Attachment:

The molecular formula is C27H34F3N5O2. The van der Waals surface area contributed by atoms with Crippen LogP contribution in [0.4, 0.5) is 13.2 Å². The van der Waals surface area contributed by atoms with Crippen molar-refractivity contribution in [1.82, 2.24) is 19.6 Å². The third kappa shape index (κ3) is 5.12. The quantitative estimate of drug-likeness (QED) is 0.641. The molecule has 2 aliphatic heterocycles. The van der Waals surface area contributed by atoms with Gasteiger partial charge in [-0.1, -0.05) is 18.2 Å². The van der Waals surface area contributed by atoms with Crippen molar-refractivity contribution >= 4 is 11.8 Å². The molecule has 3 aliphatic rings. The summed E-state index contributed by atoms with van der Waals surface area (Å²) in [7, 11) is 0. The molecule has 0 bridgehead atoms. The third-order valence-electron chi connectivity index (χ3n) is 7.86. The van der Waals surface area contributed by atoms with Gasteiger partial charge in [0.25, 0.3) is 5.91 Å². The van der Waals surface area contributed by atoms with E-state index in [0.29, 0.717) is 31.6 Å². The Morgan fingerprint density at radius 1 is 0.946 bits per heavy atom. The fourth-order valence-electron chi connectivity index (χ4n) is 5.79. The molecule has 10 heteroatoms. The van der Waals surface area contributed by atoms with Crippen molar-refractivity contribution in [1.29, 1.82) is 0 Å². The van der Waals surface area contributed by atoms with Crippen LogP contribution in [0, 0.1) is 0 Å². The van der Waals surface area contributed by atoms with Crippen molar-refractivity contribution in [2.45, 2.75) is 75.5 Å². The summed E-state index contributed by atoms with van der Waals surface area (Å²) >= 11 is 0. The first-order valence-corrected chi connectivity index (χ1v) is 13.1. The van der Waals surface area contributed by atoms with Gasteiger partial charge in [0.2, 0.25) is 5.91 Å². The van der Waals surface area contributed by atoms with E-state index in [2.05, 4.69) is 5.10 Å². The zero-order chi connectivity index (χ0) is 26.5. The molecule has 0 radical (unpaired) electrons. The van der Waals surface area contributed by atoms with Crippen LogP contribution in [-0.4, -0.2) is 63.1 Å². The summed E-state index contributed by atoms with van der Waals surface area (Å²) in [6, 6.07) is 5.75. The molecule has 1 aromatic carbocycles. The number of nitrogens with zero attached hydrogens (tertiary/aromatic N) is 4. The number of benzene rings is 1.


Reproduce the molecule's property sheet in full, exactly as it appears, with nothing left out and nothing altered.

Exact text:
The molecular formula is C27H34F3N5O2. The van der Waals surface area contributed by atoms with Crippen LogP contribution in [0.4, 0.5) is 13.2 Å². The van der Waals surface area contributed by atoms with Crippen molar-refractivity contribution in [1.82, 2.24) is 19.6 Å². The third kappa shape index (κ3) is 5.12. The quantitative estimate of drug-likeness (QED) is 0.641. The molecule has 2 aliphatic heterocycles. The van der Waals surface area contributed by atoms with Gasteiger partial charge in [-0.1, -0.05) is 18.2 Å². The van der Waals surface area contributed by atoms with Crippen molar-refractivity contribution >= 4 is 11.8 Å². The molecule has 3 aliphatic rings. The summed E-state index contributed by atoms with van der Waals surface area (Å²) in [7, 11) is 0. The molecule has 0 bridgehead atoms. The third-order valence-electron chi connectivity index (χ3n) is 7.86. The van der Waals surface area contributed by atoms with Gasteiger partial charge in [0.25, 0.3) is 5.91 Å². The van der Waals surface area contributed by atoms with E-state index in [0.29, 0.717) is 31.6 Å². The Morgan fingerprint density at radius 1 is 0.946 bits per heavy atom. The fourth-order valence-electron chi connectivity index (χ4n) is 5.79. The molecule has 10 heteroatoms. The van der Waals surface area contributed by atoms with Crippen molar-refractivity contribution in [1.29, 1.82) is 0 Å². The van der Waals surface area contributed by atoms with Crippen LogP contribution in [0, 0.1) is 0 Å². The van der Waals surface area contributed by atoms with Crippen molar-refractivity contribution in [2.45, 2.75) is 75.5 Å². The summed E-state index contributed by atoms with van der Waals surface area (Å²) >= 11 is 0. The first-order valence-corrected chi connectivity index (χ1v) is 13.1. The van der Waals surface area contributed by atoms with Gasteiger partial charge in [0.2, 0.25) is 5.91 Å². The van der Waals surface area contributed by atoms with E-state index in [2.05, 4.69) is 5.10 Å². The zero-order chi connectivity index (χ0) is 26.5. The molecule has 0 radical (unpaired) electrons. The van der Waals surface area contributed by atoms with Crippen LogP contribution in [-0.4, -0.2) is 63.1 Å². The summed E-state index contributed by atoms with van der Waals surface area (Å²) in [6, 6.07) is 5.75. The molecule has 1 aromatic carbocycles. The number of nitrogens with zero attached hydrogens (tertiary/aromatic N) is 4. The number of benzene rings is 1.